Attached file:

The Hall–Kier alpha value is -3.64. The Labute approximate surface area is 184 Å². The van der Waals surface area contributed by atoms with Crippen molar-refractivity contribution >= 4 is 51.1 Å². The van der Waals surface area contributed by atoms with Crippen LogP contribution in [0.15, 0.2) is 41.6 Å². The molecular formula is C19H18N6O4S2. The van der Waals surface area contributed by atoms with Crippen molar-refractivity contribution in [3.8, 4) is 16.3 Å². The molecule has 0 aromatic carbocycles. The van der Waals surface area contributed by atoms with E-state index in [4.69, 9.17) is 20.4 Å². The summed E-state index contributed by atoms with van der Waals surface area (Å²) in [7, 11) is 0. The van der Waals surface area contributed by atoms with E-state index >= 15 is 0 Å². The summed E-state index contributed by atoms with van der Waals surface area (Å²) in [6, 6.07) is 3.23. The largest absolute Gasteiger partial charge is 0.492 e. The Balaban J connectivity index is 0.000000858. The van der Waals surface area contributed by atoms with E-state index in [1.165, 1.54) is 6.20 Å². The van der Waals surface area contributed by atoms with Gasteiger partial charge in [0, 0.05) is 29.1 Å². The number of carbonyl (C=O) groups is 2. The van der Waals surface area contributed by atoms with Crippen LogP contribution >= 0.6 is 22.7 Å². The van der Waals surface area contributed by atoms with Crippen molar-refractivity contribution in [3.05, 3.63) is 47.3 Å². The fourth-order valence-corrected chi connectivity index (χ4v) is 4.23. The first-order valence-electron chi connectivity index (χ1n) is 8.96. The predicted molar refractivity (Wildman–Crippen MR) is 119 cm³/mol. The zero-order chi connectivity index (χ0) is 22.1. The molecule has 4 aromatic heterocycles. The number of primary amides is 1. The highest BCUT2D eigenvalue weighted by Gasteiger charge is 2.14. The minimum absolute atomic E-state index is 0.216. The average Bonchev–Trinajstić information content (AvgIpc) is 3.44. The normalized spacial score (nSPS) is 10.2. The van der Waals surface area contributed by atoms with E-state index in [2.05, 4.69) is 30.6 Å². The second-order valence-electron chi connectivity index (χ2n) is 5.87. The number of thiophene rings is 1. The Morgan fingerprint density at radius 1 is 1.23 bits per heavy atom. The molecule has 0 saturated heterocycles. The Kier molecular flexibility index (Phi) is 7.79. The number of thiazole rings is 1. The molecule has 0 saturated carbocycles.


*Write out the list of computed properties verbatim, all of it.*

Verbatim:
The Hall–Kier alpha value is -3.64. The Labute approximate surface area is 184 Å². The van der Waals surface area contributed by atoms with Crippen molar-refractivity contribution >= 4 is 51.1 Å². The van der Waals surface area contributed by atoms with Crippen LogP contribution in [0.15, 0.2) is 41.6 Å². The molecular formula is C19H18N6O4S2. The van der Waals surface area contributed by atoms with Crippen molar-refractivity contribution in [3.8, 4) is 16.3 Å². The molecule has 0 aromatic carbocycles. The van der Waals surface area contributed by atoms with E-state index in [4.69, 9.17) is 20.4 Å². The summed E-state index contributed by atoms with van der Waals surface area (Å²) in [7, 11) is 0. The van der Waals surface area contributed by atoms with E-state index >= 15 is 0 Å². The summed E-state index contributed by atoms with van der Waals surface area (Å²) in [6, 6.07) is 3.23. The largest absolute Gasteiger partial charge is 0.492 e. The Balaban J connectivity index is 0.000000858. The van der Waals surface area contributed by atoms with E-state index in [1.165, 1.54) is 6.20 Å². The van der Waals surface area contributed by atoms with Gasteiger partial charge in [0, 0.05) is 29.1 Å². The number of carbonyl (C=O) groups is 2. The van der Waals surface area contributed by atoms with Crippen LogP contribution >= 0.6 is 22.7 Å². The van der Waals surface area contributed by atoms with Crippen molar-refractivity contribution in [3.05, 3.63) is 47.3 Å². The fourth-order valence-corrected chi connectivity index (χ4v) is 4.23. The first-order valence-electron chi connectivity index (χ1n) is 8.96. The predicted molar refractivity (Wildman–Crippen MR) is 119 cm³/mol. The zero-order chi connectivity index (χ0) is 22.1. The molecule has 4 aromatic heterocycles. The number of primary amides is 1. The highest BCUT2D eigenvalue weighted by Gasteiger charge is 2.14. The minimum absolute atomic E-state index is 0.216. The average Bonchev–Trinajstić information content (AvgIpc) is 3.44. The normalized spacial score (nSPS) is 10.2. The van der Waals surface area contributed by atoms with E-state index in [2.05, 4.69) is 30.6 Å². The second-order valence-electron chi connectivity index (χ2n) is 5.87. The number of thiophene rings is 1. The Morgan fingerprint density at radius 1 is 1.23 bits per heavy atom. The molecule has 0 saturated heterocycles. The Kier molecular flexibility index (Phi) is 7.79. The number of thiazole rings is 1. The molecule has 0 saturated carbocycles.